Issue date: 5th August 2013
The Environment Agency has announced trials of a new moorings enforcement scheme, using a firm of private contractors, at three of its moorings. In general, unless otherwise indicated, boat owners can stop free of charge for up to 24 hours on public open land owned by the Environment Agency. Some moorings have an associated charge, either for mooring at any time, or after an initial free period. Unfortunately, some customers do not pay the charges applicable and stay moored up longer than they are entitled to.
The Agency says that misuse of moorings is widespread and causes constant problems for boaters on the Thames. However, the Agency finds that dealing with misuse is an expensive issue as the cost of pursuing offenders is often more than the value of the outstanding mooring fees. They are therefore looking for a faster enforcement solution, which could be adopted by the owners of moorings along the river. Such a solution would aim to increase access to free 24-hour moorings on the Thames and to allow Agency enforcement officers to spend more time dealing with other important issues such as boat registration.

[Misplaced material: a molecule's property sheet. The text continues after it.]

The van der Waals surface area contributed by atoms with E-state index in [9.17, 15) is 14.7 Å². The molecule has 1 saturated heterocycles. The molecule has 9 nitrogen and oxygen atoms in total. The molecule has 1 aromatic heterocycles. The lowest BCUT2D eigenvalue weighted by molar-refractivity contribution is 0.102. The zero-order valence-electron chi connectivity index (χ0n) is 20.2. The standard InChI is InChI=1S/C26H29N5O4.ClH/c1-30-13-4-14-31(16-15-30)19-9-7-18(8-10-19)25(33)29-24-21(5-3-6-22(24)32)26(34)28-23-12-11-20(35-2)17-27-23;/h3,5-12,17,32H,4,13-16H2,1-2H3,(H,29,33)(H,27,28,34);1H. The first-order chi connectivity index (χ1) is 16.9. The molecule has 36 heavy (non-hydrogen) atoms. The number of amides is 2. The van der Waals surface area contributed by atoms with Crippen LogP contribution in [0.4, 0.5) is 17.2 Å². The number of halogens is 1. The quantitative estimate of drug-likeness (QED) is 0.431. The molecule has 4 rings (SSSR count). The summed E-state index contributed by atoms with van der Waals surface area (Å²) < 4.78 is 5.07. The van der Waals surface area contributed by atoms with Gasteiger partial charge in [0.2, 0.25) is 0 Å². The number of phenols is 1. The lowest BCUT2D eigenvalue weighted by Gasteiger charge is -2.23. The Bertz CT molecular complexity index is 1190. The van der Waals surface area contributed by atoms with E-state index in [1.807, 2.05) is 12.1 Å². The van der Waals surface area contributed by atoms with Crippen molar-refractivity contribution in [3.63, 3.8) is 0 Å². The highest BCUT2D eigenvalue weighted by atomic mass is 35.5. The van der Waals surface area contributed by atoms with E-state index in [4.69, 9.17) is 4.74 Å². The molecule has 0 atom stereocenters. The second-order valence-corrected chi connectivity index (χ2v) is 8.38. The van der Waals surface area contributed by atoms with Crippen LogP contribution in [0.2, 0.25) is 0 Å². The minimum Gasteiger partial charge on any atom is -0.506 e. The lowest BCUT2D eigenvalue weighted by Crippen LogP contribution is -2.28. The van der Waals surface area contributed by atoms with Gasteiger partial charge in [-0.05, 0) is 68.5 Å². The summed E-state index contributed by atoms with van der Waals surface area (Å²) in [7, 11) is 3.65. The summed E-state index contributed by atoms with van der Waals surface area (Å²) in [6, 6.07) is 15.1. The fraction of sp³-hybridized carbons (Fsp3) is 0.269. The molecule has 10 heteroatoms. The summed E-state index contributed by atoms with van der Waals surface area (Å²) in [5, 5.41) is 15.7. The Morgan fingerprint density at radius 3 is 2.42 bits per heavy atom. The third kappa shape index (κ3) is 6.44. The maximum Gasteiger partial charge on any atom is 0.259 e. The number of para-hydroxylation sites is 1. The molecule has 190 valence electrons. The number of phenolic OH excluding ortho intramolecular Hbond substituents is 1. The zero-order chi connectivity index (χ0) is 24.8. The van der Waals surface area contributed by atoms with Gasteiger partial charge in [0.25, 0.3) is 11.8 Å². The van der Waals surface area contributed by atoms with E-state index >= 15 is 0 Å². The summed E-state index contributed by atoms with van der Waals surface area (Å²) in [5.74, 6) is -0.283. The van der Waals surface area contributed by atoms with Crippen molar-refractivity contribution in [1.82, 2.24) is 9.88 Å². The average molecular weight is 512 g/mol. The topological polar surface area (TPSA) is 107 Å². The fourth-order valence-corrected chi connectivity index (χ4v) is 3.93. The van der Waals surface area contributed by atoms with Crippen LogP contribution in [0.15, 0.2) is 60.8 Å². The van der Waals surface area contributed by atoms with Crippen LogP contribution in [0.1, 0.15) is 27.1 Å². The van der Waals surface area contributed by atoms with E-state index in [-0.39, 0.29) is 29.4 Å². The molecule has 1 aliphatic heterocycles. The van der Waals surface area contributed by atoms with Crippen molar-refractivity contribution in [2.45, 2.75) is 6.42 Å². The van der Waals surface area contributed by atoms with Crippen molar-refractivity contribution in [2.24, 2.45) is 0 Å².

The Agency has announced a six-month mooring enforcement trial at three of its mooring sites, and is working with car park management company District Enforcement to apply the same civil enforcement rules used to monitor private car parks.
During the trial, any boat owner who breaches the conditions of use of the selected free 24-hour moorings will be issued with a penalty charge of £100 (£60 if paid early). If an offence is committed, Environment Agency officers will submit a report with accompanying evidence to District Enforcement who will then send a Mooring Charge Notice to the registered boat owner by post. District Enforcement will pursue payment using County Court proceedings if necessary. The mooring sites will comply in all aspects of the industry's approved codes of conducts for operators, as part of this an appeals process will be in place.
The Agency has been working with River User Groups to develop this trial with a view to finding an approach to illegal mooring that can be used by landowners along the river as part of a coordinated move to tackle the issue.
The trial begins on Thursday 1st August at the Environment Agency Moorings in East Street, Oxford. Further trials at sites in Weybridge and Walton upon Thames begin on 15th August 2013. The trials will finish in February 2014 after which the Environment Agency will share the results with the public.